3 Top SF Giants starting pitching targets by SO/W ratio

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The SF Giants have had a not-so-subtle approach to prospective pitching targets in recent seasons. Giants starters posted a 3.94 SO/W ratio in 2022, which ranked as the fourth-best mark in baseball. If you follow this metric, then you will see that any starting pitching target is hiding in plain sight.

3 Top SF Giants starting pitching targets by SO/W ratio

The Giants added four key arms to the rotation last winter and they all excelled in SO/W ratio in 2021:

Carlos Rodón: 5.14 SO/W ratio

Alex Wood: 3.90 SO/W ratio

Anthony DeSclafani: 3.62 SO/W ratio

Alex Cobb: 2.97 SO/W ratio

It is no surprise that San Francisco was one of the best teams in this metric in 2022 as this is seemingly a quality that they covet. To put it differently, SO/W ratio is a measure of how effectively pitchers pitch in the strike zone.

A higher rate means that pitches tend to tally a lot of strikeouts while limiting walks. The Giants like pitchers who attack the strike zone and this is one good way of measuring it.

But does it actually correlate with winning? Oddly enough, the Giants were the only starting pitching unit to rank in the top 10 of SO/W ratio and not make the playoffs. In the case of the New York Yankees (4.15 SO/W), Los Angeles Dodgers (3.65 SO/W), Houston Astros (3.51 SO/W), and Cleveland Guardians (3.28 SO/W ratio), they not only made the playoffs but finished in first place in their respective division.

If you are buying real estate, then it is good to do so where those teams are having success. At the very least, the Giants had success in that area in 2022 and will likely continue to target that in free agency. They will have at least one hole to fill with Rodón opting out of his contract.

Speaking of Rodón, he would be a very nice fit for the 2023 team. There are some targets like Justin Verlander, who has a player option for next season, and Clayton Kershaw who make sense from a SO/W standpoint but who I do not see as targets until their situation is clarified, so they are excluded.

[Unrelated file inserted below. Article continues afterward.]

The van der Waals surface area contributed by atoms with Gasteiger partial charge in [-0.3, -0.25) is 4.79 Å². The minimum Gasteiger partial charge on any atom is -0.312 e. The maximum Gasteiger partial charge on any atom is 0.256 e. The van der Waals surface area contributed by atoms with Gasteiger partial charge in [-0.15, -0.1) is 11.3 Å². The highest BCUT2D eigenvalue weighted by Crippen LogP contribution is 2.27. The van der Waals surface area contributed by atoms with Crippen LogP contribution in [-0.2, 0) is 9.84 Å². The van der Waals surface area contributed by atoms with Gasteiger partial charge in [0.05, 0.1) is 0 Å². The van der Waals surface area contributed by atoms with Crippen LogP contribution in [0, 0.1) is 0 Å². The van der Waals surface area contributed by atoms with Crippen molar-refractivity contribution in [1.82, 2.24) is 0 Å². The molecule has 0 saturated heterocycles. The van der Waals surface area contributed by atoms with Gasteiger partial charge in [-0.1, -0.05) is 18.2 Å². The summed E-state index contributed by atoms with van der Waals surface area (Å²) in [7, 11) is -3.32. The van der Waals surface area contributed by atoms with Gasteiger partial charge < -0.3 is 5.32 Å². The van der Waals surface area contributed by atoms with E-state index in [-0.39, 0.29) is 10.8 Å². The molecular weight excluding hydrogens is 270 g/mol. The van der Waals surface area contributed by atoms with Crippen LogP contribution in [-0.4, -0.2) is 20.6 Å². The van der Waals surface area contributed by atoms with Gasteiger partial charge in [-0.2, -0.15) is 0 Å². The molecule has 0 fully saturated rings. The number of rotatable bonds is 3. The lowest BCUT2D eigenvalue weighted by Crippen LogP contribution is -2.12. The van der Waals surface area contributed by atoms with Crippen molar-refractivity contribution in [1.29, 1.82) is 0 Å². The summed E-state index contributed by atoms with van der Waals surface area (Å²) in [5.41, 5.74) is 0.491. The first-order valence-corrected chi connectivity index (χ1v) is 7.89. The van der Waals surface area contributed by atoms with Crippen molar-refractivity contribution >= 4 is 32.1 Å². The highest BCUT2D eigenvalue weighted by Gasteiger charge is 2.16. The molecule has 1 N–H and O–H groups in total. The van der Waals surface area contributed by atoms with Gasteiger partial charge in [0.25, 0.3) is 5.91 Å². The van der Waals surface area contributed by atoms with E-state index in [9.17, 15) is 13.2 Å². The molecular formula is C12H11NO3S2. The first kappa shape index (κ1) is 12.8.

The Giants will likely add multiple known starters next season, so I would not be surprised to see them add a notable name like the ones listed in this article as well as someone like Sean Manaea on a pillow contract to give them depth.

1. Ross Stripling - 5.55 SO/W ratio

At this point, I have talked myself into Ross Stripling being a legitimate target if the Giants miss out on Rodón. Stripling is coming off of a nice season but he does not have the track record or age in his favor like Rodón, meaning that he could be a more affordable option.

The right-handed hurler will be entering his age-33 season in 2023, but he is coming off of a strong campaign this season in which he recorded a 3.01 ERA, 3.11 FIP, 1.02 WHIP, 7.4 K/9, and a 5.55 SO/W ratio in 32 appearances including 24 starts.

Plus, he tallied a 0.8 HR/9 rate, so he excels at keeping the ball in the ballpark. It does not hurt that he works at a quick tempo as well, which is an important trait for Giants pitchers as it helps keep the defense involved in the game.

Stripling has generally performed well throughout his career as he has posted a 3.78 ERA against a 3.93 FIP across seven seasons with the Blue Jays and the Dodgers. However, he does not have a predictable track record in terms of workload.

He has never exceeded 150 innings in any season nor has he made more than 24 starts. The 32-year-old works primarily out of the rotation but he pitches out of the bullpen a few times each year as well. Perhaps, Alex Wood is an apt comparison in terms of what he can do.

However, I would not be surprised to see Stripling get a deal similar to Steven Matz's four-year, $44 million deal from last winter. The average annual value (AAV) of $11 million is in the same neighborhood of several Giants starters including Wood ($12.5 million AAV), Alex Cobb ($10 million AAV), and Anthony DeSclafani ($12 million AAV).

Stripling would be in demand this offseason and that will likely turn out to be a very nice value addition in the same mold as when the Giants signed Cobb last offseason.